Farmington City Council member Julie May has publicly announced she will not seek reelection this November.
May made her announcement during the closing portion of Monday's council meeting. She acknowledged that she still has five months on the council, and that she will continue to be a good steward for taxpayers in that time, but that her name would not be on the ballot this fall.
"It's been very frustrating to me at times," May said. "Perhaps a bit naïve in thinking that council has more of a role in working with staff and residents to think outside the box.
"I'm not discounting my fellow councilmembers or members of our staff, but how government operates and spends money is far different than in the private sector. The private sector takes much more immediate steps to make changes and cut spending, and that is certainly not the case in government, I found out these last few years," she said.
May urged council, staff and residents to remember that it is the taxpayers who pay the bills for city services. Citing bankrupt cities in California, May said she is concerned that Farmington may be headed the same direction if city leaders do not take a hard look at where money is being spent in the community.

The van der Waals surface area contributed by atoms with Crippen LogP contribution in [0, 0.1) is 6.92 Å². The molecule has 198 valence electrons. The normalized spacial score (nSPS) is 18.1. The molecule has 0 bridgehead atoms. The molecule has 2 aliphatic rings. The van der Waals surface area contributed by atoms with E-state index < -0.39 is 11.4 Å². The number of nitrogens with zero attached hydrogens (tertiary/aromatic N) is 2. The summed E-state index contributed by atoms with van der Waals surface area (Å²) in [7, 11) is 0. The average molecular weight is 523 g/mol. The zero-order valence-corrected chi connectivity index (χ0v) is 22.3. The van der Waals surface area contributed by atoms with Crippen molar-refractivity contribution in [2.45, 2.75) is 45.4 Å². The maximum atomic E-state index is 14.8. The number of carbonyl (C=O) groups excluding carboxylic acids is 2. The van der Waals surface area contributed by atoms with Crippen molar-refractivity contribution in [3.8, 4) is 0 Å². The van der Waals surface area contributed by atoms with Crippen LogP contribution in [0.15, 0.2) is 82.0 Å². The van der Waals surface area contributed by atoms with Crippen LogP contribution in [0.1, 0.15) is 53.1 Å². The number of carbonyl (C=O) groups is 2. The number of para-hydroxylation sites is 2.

"I thought I could be part of the solution, but it's difficult to even have a meaningful workshop dialog to bring up new ideas, and then to actually implement them? Well, it just doesn't seem to have happened a whole lot, in my opinion," she said.
May referred to a July 23 budget workshop where a comment about the budget for the Rambling River Center resulted in being "inundated" with phone calls and emails from angry senior citizens. No one, she said, proposed to eliminate the budget or close the center. Rather, May said she was asking questions that need to be asked.
"If we don't ask the question, the expenses will just go up every year and that's guaranteed," she said, adding that council has a responsibility to look at the city's organizational structure, and to talk about possibilities like whether some services need to be privatized.
"Perhaps a new dynamic on our council can get this new dialog going and get some creative ideas moving in a forward direction, and I hope I helped pave the way for others who will come after me," she said in closing.